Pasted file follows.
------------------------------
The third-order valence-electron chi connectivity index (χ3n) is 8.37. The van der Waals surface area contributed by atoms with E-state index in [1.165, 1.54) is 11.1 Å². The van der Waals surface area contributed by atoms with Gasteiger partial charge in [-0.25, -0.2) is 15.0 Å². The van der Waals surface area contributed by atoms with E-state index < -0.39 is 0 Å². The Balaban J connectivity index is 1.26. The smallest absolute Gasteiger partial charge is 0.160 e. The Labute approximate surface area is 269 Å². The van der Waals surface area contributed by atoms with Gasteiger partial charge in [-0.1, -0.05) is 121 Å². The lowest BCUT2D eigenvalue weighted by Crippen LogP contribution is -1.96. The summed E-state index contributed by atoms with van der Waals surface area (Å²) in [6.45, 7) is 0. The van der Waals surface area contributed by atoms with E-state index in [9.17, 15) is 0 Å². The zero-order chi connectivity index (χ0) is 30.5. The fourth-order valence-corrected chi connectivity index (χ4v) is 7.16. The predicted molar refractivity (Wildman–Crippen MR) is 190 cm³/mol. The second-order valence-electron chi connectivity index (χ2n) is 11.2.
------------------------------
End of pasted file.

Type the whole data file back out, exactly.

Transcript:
The third-order valence-electron chi connectivity index (χ3n) is 8.37. The van der Waals surface area contributed by atoms with E-state index in [1.165, 1.54) is 11.1 Å². The van der Waals surface area contributed by atoms with Gasteiger partial charge in [-0.25, -0.2) is 15.0 Å². The van der Waals surface area contributed by atoms with E-state index < -0.39 is 0 Å². The Balaban J connectivity index is 1.26. The smallest absolute Gasteiger partial charge is 0.160 e. The Labute approximate surface area is 269 Å². The van der Waals surface area contributed by atoms with Gasteiger partial charge in [-0.1, -0.05) is 121 Å². The lowest BCUT2D eigenvalue weighted by Crippen LogP contribution is -1.96. The summed E-state index contributed by atoms with van der Waals surface area (Å²) in [6.45, 7) is 0. The van der Waals surface area contributed by atoms with E-state index in [9.17, 15) is 0 Å². The zero-order chi connectivity index (χ0) is 30.5. The fourth-order valence-corrected chi connectivity index (χ4v) is 7.16. The predicted molar refractivity (Wildman–Crippen MR) is 190 cm³/mol. The second-order valence-electron chi connectivity index (χ2n) is 11.2.